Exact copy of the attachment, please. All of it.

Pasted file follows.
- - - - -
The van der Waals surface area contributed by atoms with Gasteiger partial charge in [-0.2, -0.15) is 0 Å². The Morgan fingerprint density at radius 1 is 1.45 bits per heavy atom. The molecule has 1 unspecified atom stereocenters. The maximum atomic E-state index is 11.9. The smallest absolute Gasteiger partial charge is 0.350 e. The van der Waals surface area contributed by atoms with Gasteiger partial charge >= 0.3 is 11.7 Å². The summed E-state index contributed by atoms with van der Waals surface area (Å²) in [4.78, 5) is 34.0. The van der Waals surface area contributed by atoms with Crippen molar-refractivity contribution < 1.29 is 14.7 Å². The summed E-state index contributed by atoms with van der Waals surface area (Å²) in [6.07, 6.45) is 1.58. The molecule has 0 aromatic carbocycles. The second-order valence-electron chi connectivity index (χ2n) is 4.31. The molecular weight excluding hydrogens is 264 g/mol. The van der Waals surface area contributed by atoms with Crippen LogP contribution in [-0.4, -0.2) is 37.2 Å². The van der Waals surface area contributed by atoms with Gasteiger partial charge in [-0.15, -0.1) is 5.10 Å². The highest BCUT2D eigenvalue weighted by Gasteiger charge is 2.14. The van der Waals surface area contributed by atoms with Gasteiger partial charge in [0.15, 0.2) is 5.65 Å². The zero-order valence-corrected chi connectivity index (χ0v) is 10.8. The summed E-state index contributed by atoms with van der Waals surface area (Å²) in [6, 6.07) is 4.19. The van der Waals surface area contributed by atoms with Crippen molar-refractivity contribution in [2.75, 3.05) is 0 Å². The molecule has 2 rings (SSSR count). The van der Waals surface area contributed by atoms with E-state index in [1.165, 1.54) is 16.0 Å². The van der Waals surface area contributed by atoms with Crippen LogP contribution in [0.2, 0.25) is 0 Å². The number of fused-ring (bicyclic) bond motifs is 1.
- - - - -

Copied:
The van der Waals surface area contributed by atoms with Gasteiger partial charge in [-0.2, -0.15) is 0 Å². The Morgan fingerprint density at radius 1 is 1.45 bits per heavy atom. The molecule has 1 unspecified atom stereocenters. The maximum atomic E-state index is 11.9. The smallest absolute Gasteiger partial charge is 0.350 e. The van der Waals surface area contributed by atoms with Gasteiger partial charge >= 0.3 is 11.7 Å². The summed E-state index contributed by atoms with van der Waals surface area (Å²) in [4.78, 5) is 34.0. The van der Waals surface area contributed by atoms with Crippen molar-refractivity contribution < 1.29 is 14.7 Å². The summed E-state index contributed by atoms with van der Waals surface area (Å²) in [6.07, 6.45) is 1.58. The molecule has 0 aromatic carbocycles. The second-order valence-electron chi connectivity index (χ2n) is 4.31. The molecular weight excluding hydrogens is 264 g/mol. The van der Waals surface area contributed by atoms with Crippen LogP contribution in [-0.4, -0.2) is 37.2 Å². The van der Waals surface area contributed by atoms with Gasteiger partial charge in [-0.15, -0.1) is 5.10 Å². The highest BCUT2D eigenvalue weighted by Gasteiger charge is 2.14. The van der Waals surface area contributed by atoms with Gasteiger partial charge in [0.15, 0.2) is 5.65 Å². The zero-order valence-corrected chi connectivity index (χ0v) is 10.8. The summed E-state index contributed by atoms with van der Waals surface area (Å²) in [6, 6.07) is 4.19. The van der Waals surface area contributed by atoms with Crippen molar-refractivity contribution in [2.75, 3.05) is 0 Å². The molecule has 2 rings (SSSR count). The van der Waals surface area contributed by atoms with E-state index in [1.165, 1.54) is 16.0 Å². The van der Waals surface area contributed by atoms with Crippen LogP contribution in [0.2, 0.25) is 0 Å². The number of fused-ring (bicyclic) bond motifs is 1.